Today I'll address a recent request for my take on the effects of camera height relative to a subject's face. What I'll note here is nothing new, and I fully expect many readers to have already come to similar conclusions. I'm going to try to keep this short and to the point, but that's not easy for me.
First, it would be a mistake to address height of the camera relative to the subject without also considering the relationship of the camera's film plane to that of the subject's facial plane. Ideally, one should consider the pros and cons of height (low, level, high) in combination with relative inclination (tilted up, parallel, tilted down). Maybe I'll get to such a matrix in a later post. Today I'll just touch on the most salient points.
Bringing the camera above the subject's eye level has several advantages. An elevated camera position can be particularly helpful when photographing subjects with heavy or multiple chins. Raising the camera and having the subject tilt their head upward will cause stretching of the skin around the jaw, resulting in a more defined chin line and a lighter-looking neck. With the camera moved up considerably, the view of neck can be mostly or entirely obscured. Done skillfully, the photographer can hide a heavy or wrinkled neck and, with a more aggressive head tilt, further stretch loose, inelastic skin for a quickie face lift. Done poorly, the result can look contrived, or just plain awful. A higher camera position may also be appropriate for subjects with a turned-up nose. If the nares are clearly visible, a higher camera position and a slight facial declination may improve the rendition. Subjects with short foreheads, small eyes, short noses, or long, prominent chins may also benefit from an higher camera position. Shooting your subject from a higher camera position can also be helpful when creating tilted perspectives, as when placing your subject along the frame's diagonal. Temper your zest for a high camera position when your subject has a high or broad forehead, a balding or thinning pate, or a small chin. Be careful when shooting full-body views from a higher camera position, as your subject may look shorter.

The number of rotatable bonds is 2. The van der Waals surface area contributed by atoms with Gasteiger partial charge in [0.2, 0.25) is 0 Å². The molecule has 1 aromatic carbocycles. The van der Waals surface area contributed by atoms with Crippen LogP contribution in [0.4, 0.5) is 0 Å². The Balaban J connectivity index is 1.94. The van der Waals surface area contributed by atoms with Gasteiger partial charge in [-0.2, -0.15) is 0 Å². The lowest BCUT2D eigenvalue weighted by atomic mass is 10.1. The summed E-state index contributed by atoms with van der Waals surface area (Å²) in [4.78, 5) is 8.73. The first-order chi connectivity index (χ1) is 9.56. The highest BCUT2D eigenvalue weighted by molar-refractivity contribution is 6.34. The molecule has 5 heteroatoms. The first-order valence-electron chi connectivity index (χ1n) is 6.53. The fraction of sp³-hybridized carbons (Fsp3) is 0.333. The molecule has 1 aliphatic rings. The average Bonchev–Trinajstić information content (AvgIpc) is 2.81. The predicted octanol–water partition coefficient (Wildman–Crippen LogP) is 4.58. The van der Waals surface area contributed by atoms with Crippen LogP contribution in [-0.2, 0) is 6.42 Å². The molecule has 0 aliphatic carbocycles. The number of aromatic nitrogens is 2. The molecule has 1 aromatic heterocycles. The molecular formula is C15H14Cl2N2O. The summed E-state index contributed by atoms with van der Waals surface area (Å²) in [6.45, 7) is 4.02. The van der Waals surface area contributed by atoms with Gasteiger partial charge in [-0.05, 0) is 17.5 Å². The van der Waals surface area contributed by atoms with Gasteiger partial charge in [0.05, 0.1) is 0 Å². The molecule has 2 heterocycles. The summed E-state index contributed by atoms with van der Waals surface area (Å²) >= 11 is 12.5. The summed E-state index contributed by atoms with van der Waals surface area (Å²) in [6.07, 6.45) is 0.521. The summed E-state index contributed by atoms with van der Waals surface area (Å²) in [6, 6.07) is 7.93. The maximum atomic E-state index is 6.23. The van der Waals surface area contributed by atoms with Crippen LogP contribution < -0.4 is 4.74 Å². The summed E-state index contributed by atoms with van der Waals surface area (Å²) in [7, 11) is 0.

Using a lower camera position can be tricky. It is rarely flattering for heavier subjects, and often provides a less than flattering view of the nose. Nevertheless, it can be helpful. Consider lowering the camera if your subject has: a long nose (especially, a long hooked nose), a noticeably small chin, or a long or wide forehead. When doing full-body and 3/4 body shots, a lower camera angle can add a sense of height, drama or elegance.
Most head-and-shoulders portraits are photographed at or from slightly above subject eye level. From these moderate positions most subjects render well, but slight changes in camera height and facial inclination can make a big difference. In my experience, the difference of a degree or a centimeter can be the difference between just good and great.
Please feel free to add your perspective (pun intended) on this subject in the comments.